Elizabeth's birthday

One year she wanted to have a party at the pier, before she was seven I would guess, or maybe when she was eight, with several friends and dozens of water balloons.  We filled them in the sink in the kitchen, bombs loaded with water, bombs with their brightly colored skins whose lips were thicker and might snap while wrapped around the tap.

This was in the days when the pier was sort of shabby and had a miniature golf course and a hot dog stand, and just a little play area perfect for exploding water balloons.

The girls and boys came wearing bathing suits.  How relieved we were at the bright sun that June day.  Elizabeth was delighted to throw a balloon at me, but surprised when it didn't burst.  You really had to heave the things, and when all the children were assembled, heave them they did. 

If you haven't seen it, please read the comment under the post for Scooter above.  It is very lovely, and I am grateful to whomever posted it.  It is her first birthday comment today.  What a great day it was the day she was born!

Water Bombs filled with water, from German Wikipedia


  1. I remember the day Elizabeth was born so clearly, coming down to St. Vincent's to see you holding her in your arms. I remember asking you: "What can I do to help?" and you said "just love her." It was probably the easiest thing I've ever been asked to do.

  2. Wishing we could all raise a glass together to celebrate Elizabeth today. Her birthday was such a highlight of the summers I got to overlap with her on Ackerman Road; much fun and cheer. Thinking of Elizabeth, sending you and Richard love. Maybe you will make a plain pizza?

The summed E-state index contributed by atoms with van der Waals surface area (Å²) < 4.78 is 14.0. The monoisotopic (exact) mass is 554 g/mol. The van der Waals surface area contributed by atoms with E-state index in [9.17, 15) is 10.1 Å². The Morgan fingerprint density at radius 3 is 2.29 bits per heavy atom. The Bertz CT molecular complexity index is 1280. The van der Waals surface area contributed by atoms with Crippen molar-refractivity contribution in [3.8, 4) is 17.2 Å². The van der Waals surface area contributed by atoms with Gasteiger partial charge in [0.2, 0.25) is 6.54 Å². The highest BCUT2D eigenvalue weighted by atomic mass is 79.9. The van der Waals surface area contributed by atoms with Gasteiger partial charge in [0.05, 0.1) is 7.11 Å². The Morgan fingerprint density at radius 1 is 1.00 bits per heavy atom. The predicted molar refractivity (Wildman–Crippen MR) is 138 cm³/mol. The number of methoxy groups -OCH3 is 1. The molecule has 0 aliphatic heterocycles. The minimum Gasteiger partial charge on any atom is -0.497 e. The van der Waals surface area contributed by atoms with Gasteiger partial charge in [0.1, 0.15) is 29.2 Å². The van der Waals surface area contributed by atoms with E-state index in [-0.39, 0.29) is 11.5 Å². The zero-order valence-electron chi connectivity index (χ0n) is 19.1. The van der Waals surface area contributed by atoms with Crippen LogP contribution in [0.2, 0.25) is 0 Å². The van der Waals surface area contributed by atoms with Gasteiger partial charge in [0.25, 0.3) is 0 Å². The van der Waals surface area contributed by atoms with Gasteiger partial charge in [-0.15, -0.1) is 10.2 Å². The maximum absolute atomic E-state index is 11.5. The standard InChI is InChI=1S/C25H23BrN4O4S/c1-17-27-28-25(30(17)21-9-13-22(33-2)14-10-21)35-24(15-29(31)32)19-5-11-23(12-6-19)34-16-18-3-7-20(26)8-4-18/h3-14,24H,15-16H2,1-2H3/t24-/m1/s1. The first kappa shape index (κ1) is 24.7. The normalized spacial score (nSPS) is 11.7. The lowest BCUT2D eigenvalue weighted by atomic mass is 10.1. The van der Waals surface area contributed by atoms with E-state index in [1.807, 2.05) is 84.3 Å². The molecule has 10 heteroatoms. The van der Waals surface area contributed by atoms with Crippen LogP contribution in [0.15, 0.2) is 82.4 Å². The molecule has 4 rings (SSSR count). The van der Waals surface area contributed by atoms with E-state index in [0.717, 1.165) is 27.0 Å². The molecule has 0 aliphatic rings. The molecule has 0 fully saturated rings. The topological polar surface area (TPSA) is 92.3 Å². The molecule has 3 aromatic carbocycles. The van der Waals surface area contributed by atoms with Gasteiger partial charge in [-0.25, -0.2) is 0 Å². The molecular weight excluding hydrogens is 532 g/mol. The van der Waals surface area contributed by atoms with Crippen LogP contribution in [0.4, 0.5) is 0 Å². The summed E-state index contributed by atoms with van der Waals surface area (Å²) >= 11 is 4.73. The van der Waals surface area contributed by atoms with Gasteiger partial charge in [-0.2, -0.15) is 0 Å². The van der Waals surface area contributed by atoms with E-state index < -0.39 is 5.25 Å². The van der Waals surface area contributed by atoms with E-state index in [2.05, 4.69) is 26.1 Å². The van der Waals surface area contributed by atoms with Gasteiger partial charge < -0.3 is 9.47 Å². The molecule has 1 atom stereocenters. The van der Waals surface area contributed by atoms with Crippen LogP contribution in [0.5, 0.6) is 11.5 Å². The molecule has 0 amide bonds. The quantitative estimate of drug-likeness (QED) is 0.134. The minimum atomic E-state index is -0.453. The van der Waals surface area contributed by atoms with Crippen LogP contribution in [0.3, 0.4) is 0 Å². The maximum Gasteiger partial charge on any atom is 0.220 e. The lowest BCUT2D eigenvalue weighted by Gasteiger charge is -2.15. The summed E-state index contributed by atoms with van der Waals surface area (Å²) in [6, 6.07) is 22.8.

3. Thinking of you and everyone else who knew and loved Elizabeth. Particularly today.

    Today it was raining, as though she was remembering that day, too.

  4. I thought of you first thing this morning, and I think of you last thing tonight. As you know, I did not know your beautiful, smart, sweet Elizabeth, but as the mother of a girl just her age (4 days apart)I know how precious that person is. I'm sorry, Patty, and I wish for peace for you and Richard.


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How Dina Aunty relished her memories. Mummy and Daddy were the same, talking about their yesterdays and smiling in that sad-happy way while selecting each picture, each frame from the past, examining it lovingly before it vanished again in the mist. But nobody ever forgot anything, not really, though sometimes they pretended, when it suited them. Memories were permanent. Sorrowful ones remained sad even with the passing of time, yet happy ones could never be re-created—not with the same joy. Remembering bred its own peculiar sorrow. It seemed so unfair: that time should render both sadness and happiness into a source of pain.

> From A Fine Balance by Rohinton Mistry